Touch is an uneven satire that wastes a potentially intriguing topic. Bill Hill
(Christopher Walken) is a con-artist preacher who had a successful practice in
the south, but after moving to L.A., he has found himself reduced to selling RVs.
Bill stumbles upon Juvenal (Skeet Ulrich), a young man who appears to have true
healing powers. Juvenal worked for several years as a missionary in Brazil,
but now is a reclusive volunteer for an alcohol-rehab program. Bill sees a
golden opportunity to restart his practice, and Juvenal's healing would prove
a gold mine. To help him win Juvenal over to his side, Bill recruits his
former assistant Lynn (Bridget Fonda). Little does he know that a crusader for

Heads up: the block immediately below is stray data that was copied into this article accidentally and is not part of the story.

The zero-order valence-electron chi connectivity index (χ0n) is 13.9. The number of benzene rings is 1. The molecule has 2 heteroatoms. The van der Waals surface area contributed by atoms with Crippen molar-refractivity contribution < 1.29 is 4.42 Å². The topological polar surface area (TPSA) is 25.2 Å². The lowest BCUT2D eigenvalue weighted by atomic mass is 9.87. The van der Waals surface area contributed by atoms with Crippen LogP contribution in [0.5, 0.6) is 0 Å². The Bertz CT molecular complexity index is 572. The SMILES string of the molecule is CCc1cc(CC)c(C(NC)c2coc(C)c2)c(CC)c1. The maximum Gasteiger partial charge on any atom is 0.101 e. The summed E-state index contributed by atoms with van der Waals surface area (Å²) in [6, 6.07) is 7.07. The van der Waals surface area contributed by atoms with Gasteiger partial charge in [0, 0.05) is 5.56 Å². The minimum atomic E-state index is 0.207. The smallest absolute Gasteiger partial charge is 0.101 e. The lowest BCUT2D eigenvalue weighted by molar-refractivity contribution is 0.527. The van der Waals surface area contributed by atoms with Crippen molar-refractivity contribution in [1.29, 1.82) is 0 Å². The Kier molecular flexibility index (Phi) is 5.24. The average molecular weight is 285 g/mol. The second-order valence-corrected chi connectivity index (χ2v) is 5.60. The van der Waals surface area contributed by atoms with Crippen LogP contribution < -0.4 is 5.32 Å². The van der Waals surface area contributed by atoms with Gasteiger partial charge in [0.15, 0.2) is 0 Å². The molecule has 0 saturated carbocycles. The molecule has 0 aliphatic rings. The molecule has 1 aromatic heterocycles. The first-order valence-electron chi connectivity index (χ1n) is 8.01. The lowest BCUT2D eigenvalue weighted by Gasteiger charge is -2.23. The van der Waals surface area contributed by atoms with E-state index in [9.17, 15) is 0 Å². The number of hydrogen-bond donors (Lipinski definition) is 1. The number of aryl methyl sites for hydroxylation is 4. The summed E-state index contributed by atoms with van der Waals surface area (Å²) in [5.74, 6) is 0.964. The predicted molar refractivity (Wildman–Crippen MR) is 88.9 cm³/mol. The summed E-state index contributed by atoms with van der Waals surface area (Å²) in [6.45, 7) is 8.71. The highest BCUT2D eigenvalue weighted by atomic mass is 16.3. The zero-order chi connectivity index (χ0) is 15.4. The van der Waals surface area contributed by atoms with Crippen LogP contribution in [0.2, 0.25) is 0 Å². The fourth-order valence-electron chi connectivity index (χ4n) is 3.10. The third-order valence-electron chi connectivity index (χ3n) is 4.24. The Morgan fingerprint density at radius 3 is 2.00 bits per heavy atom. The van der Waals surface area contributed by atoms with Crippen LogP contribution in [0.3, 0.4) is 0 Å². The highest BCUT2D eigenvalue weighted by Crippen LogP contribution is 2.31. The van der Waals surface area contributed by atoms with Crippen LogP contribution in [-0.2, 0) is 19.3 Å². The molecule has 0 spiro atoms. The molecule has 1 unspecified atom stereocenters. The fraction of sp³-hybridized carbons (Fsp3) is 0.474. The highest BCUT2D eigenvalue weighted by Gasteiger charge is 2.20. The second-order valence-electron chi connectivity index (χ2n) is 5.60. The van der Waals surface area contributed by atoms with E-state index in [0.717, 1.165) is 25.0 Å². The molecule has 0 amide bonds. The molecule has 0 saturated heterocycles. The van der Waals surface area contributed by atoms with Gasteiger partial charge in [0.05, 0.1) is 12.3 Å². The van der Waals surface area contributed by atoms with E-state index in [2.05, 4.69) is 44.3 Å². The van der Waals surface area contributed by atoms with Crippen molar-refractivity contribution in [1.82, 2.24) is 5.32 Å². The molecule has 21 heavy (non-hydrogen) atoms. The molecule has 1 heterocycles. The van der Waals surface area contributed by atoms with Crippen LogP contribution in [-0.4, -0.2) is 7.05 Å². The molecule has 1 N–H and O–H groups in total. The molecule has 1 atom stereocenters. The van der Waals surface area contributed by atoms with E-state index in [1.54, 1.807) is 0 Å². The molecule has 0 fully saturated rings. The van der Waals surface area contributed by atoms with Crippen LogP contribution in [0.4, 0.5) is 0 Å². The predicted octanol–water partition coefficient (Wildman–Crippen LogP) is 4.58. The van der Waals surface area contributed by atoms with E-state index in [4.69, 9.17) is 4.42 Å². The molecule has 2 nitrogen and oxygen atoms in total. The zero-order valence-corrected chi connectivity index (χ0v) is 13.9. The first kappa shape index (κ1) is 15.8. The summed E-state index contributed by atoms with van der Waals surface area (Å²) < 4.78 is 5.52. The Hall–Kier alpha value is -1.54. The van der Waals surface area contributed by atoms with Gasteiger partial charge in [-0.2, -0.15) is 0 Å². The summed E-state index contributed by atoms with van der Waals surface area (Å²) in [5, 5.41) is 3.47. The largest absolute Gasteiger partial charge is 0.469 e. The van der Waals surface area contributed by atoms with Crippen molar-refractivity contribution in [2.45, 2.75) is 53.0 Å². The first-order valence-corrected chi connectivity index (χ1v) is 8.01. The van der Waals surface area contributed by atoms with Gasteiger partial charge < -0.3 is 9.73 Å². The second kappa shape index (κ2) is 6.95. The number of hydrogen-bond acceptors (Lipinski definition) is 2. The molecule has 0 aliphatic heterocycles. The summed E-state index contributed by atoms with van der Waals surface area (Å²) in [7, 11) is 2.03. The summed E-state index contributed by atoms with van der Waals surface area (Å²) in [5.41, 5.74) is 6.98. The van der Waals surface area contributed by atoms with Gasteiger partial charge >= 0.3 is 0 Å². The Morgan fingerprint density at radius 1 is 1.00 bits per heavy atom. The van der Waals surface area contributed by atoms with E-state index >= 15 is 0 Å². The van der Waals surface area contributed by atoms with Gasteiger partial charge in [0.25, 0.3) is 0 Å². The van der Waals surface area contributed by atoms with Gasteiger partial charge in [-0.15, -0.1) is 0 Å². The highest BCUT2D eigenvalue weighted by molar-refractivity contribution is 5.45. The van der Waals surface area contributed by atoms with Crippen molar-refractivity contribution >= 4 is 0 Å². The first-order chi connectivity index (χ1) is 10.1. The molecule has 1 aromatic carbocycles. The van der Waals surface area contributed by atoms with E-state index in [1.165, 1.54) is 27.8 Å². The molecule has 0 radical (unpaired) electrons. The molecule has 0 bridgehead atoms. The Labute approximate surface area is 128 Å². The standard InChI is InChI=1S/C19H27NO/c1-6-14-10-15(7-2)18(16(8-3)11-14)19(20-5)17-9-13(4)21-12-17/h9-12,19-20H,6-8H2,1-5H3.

the return of traditional religious rites (Tom Arnold) also has his sights set
on using Juvenal for his cause. Touch is a film that doesn't quite know what
to do with itself, and neither do its actors. Is it a serious film, a philosophical
study of the place of religion, a satire, a farce? The different actors seem to
be interpreting the material in differing ways, and director Paul Schrader
is unable to force a consistent tone on the piece. There's some promise in
some of the material...examining the effect of a documented miracle on modern
religion seems to work better than the tired satire of hypocritical preachers.
Unfortunately, none of the various themes within Touch ever get fully exposed,
but as the film meanders from topic to topic, the message of Touch is watered down.
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